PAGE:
By Baharak Chegeni
Being “audit ready” is a hot topic in the food safety industry, as any expert would agree that audits are a critical component to a food safety plan. As those who work in the industry know, there are a variety of audits — from GFSI (third party standards), to regulatory audits, customer and internal audits — but they all have one thing in common: Ensuring a consistent, safe and legal process to produce food to the consumer. The bigger question is what does audit readiness really mean?
When we talk about audit readiness, we are talking about making sure that a company and its staff are in the best possible position to go through any audit at any time.
There are many articles advising how to proactively implement an ongoing, comprehensive food safety program. As an experienced QA lead, the main focus needs to be on enhancing the safety culture. Here are 4 steps to be audit ready:
In my opinion, the key is to avoid asking the question of “when is the audit”
Step 1: Understand the Why
Food safety procedures should be consistently followed across facilities. Being audit ready means that the organisation and staff are fully aware of potential risks and they understand the correct steps to take regarding food safety in their everyday activities. For example the staff understands that by following the color code policy, they are preventing the contamination of a tool that might come in contact with food or food contact surfaces. By doing this they are preventing cross contamination and the potential for foodborne illness.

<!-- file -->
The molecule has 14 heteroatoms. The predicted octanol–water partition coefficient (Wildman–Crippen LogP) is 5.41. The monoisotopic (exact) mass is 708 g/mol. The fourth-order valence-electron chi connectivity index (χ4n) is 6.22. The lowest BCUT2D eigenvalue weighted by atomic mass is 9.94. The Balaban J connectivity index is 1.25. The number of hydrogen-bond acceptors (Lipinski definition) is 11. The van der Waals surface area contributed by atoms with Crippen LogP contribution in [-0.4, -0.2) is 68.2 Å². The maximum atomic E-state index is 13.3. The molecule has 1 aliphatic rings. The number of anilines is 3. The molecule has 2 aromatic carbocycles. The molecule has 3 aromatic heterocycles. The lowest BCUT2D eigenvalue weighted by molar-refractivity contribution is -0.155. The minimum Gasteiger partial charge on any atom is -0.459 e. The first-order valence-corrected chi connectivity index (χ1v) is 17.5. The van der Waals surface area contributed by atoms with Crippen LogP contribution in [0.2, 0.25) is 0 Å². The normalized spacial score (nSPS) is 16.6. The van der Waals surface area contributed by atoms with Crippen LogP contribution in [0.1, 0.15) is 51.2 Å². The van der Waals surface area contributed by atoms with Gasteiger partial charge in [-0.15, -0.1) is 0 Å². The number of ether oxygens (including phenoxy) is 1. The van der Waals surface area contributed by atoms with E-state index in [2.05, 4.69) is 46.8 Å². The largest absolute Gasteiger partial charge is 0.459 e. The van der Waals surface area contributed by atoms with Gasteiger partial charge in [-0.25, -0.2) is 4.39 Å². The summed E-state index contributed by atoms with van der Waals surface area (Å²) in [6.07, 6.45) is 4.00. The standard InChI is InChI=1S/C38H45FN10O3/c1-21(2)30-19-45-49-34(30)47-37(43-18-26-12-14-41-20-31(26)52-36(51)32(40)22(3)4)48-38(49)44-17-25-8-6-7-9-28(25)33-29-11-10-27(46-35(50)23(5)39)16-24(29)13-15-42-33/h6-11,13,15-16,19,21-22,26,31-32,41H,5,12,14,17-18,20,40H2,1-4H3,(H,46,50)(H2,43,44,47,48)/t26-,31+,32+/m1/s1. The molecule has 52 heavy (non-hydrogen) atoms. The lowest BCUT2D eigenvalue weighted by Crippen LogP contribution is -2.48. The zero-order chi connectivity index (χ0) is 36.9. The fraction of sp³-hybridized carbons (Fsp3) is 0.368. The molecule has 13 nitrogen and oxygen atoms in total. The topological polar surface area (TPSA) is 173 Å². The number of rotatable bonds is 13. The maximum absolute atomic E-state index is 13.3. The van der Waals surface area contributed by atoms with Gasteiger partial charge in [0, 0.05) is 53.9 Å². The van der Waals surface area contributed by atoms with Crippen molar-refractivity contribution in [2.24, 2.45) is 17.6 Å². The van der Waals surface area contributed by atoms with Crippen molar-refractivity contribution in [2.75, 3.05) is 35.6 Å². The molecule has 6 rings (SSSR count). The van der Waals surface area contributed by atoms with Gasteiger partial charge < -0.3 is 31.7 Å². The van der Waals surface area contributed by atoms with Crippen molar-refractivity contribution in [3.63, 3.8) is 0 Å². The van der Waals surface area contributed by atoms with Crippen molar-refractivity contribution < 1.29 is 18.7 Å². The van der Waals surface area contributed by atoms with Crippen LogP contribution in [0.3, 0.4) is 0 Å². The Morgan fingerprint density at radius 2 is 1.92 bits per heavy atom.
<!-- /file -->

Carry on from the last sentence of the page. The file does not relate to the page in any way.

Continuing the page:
Step 2: Act as If
Avoid asking the question of when is the audit. By asking this, you are automatically sending the message to staff to prioritize certain tasks and timelines based on the audit date. This approach is totally wrong. Tasks should be prioritized based on their risk regardless of an audit date.
Step 3: Create an Environment of Trust
Finally, front-line supervisors should be empowered to validate employee behaviour as applied on the plant floor as this can reinforce training on an on-going basis. Companies that empower their supervisors to coach their employees and have their employees conduct peer to peer observations, not only drive compliance, but also keep their employees committed to upholding a culture of safety. Staff will get used to self-review and daily checks, everybody will become his/her own auditor.
Step 4: Walk the Talk
Maintaining a system of two-way communication with all the employees and inspire them by being transparent with your actions. This can earn their trust and create an environment in which employees feel like they belong.
While inspiration gets people to take the first step and follow, trust energizes people to climb the hill and brave the storm. Circles of trust and vision, encourage the staff to spend their time and energy working together for a higher cause and withstand the inevitable pressures and dangers all teams face.
Creating an environment in which people openly and thoughtfully give and receive feedback and recognition builds trusting teams.
About the Author:
Baharak Chegeni is the QA Director of Donut time/Concord Bakery, a Canadian manufacturer of a wide variety of baked goods. Baharak has over 18 years of experience working in food industry and is an expert in the areas of Food Safety, Quality and Sanitation. She has master degree in food science engineering and is highly skilled in Global Food Safety Initiative (GFSI) Standards – Implementation and auditing, HACCP, Ingredient & Nutrition labeling, etc.